If you still have Windows 7 computers after January 14, 2020, will will be paying for Windows 7 support. It looks like Microsoft learned a hard lesson while phasing out Windows XP. They ended up supporting it long past its expiry date, and even had to provide emergency patches for it. They have not decided to draw a line in the sand for Windows 7 users. Corporate and institutional customers can keep their old operating system by paying for Windows 7 support. You can do this until 2023. On top of this, the price will increase every year between 2020 and 2023. The longer a practice keeps with Windows 7, the costlier it will get.
hat may sound like a long time when Windows 7 launched way back in 2009. However, it’s important to remember that Microsoft only ended extended support for Windows XP in 2014, and kept paid support going sometime after that. This is a comparatively early end, and Microsoft isn’t shy about encouraging customers to upgrade sooner than 2023.
As you might suspect, Microsoft is hoping to improve Windows 10 sales. It’s not just a matter of trying to boost quarterly numbers, though. Windows XP’s extra-long lifespan created serious problems for the PC industry at large when business customers were reluctant to upgrade. It even created security issues when Microsoft had to make a support exception to patch XP systems against WannaCry. The sooner Microsoft can convince everyone to join the modern era, the sooner it can relax.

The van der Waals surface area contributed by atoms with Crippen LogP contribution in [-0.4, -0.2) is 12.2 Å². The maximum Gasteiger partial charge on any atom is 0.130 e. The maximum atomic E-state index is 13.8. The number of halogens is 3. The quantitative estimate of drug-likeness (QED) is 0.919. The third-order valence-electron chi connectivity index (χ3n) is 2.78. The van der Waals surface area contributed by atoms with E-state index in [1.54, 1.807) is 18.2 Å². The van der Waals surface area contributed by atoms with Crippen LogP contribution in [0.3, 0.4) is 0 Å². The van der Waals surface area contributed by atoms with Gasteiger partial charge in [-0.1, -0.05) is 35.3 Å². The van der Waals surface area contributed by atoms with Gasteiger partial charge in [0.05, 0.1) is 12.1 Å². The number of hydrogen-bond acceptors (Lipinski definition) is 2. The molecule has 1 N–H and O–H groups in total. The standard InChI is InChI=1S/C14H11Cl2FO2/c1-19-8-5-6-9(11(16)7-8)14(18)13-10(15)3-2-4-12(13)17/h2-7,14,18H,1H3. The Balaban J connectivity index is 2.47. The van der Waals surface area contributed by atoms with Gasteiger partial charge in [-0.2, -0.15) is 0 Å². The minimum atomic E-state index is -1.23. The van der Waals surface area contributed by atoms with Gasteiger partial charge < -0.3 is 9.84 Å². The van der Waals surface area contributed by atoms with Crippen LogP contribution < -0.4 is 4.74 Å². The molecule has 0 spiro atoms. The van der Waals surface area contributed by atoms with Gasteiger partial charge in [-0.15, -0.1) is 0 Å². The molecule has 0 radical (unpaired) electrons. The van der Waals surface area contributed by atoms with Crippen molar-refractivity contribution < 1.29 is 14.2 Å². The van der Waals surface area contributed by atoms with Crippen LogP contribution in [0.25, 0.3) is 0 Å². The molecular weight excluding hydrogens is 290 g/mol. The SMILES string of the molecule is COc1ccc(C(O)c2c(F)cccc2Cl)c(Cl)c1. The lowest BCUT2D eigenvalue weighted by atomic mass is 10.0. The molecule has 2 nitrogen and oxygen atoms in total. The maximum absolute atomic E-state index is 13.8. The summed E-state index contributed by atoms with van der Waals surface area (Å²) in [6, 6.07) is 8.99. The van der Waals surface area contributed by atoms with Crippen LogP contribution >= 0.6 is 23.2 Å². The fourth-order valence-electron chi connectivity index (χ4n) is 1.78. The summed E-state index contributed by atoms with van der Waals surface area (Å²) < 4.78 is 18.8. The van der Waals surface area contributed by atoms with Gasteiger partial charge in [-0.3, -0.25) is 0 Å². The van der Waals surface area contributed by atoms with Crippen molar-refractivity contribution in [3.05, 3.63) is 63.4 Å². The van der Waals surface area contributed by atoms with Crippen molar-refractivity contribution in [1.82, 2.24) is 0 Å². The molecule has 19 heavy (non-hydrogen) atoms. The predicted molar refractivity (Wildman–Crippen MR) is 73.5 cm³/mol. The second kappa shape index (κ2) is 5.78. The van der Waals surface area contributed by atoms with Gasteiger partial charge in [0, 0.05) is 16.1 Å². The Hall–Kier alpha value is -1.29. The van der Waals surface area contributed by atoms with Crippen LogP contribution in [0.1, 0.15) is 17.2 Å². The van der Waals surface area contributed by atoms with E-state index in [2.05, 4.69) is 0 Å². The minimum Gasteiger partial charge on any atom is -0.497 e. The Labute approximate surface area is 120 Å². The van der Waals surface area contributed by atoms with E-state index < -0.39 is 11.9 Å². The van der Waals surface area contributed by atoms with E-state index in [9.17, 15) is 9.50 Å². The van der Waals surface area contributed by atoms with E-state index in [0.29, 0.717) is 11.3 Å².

Paying for Windows 7 Support
When you think about it, it will most likely be more expensive to keep your Windows 7 PC, than it will be to replace it. Plus, if you keep it for 3 years, you are embarking on a 6-8 year old PC. That is ancient when it comes to a reliable PC. Especially with today’s prices. If you care about your practice, and you want your employees to be productive, you will want to absolutely phase out Windows 7 and move forward.
Sheryl Cherico, CEO